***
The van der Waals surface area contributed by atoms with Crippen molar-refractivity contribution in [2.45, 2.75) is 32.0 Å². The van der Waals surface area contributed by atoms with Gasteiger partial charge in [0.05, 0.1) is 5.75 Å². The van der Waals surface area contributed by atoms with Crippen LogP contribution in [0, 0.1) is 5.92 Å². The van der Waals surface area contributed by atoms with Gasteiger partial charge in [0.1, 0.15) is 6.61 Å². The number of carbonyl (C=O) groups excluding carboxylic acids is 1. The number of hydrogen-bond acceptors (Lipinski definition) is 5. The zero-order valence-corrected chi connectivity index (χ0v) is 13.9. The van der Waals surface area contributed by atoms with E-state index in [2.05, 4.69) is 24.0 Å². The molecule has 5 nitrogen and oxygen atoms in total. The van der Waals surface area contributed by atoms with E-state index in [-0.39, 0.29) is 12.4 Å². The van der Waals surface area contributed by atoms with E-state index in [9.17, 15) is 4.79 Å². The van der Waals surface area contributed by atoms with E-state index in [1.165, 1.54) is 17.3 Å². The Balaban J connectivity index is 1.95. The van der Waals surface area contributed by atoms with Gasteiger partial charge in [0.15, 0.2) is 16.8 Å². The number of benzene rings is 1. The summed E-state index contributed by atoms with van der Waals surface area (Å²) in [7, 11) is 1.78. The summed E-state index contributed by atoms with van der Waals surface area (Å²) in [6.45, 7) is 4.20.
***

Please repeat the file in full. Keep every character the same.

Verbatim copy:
The van der Waals surface area contributed by atoms with Crippen molar-refractivity contribution in [2.45, 2.75) is 32.0 Å². The van der Waals surface area contributed by atoms with Gasteiger partial charge in [0.05, 0.1) is 5.75 Å². The van der Waals surface area contributed by atoms with Crippen LogP contribution in [0, 0.1) is 5.92 Å². The van der Waals surface area contributed by atoms with Gasteiger partial charge in [0.1, 0.15) is 6.61 Å². The number of carbonyl (C=O) groups excluding carboxylic acids is 1. The number of hydrogen-bond acceptors (Lipinski definition) is 5. The zero-order valence-corrected chi connectivity index (χ0v) is 13.9. The van der Waals surface area contributed by atoms with E-state index in [2.05, 4.69) is 24.0 Å². The molecule has 5 nitrogen and oxygen atoms in total. The van der Waals surface area contributed by atoms with E-state index in [-0.39, 0.29) is 12.4 Å². The van der Waals surface area contributed by atoms with E-state index in [9.17, 15) is 4.79 Å². The van der Waals surface area contributed by atoms with E-state index in [1.165, 1.54) is 17.3 Å². The Balaban J connectivity index is 1.95. The van der Waals surface area contributed by atoms with Gasteiger partial charge in [0.15, 0.2) is 16.8 Å². The number of benzene rings is 1. The summed E-state index contributed by atoms with van der Waals surface area (Å²) in [7, 11) is 1.78. The summed E-state index contributed by atoms with van der Waals surface area (Å²) in [6.45, 7) is 4.20.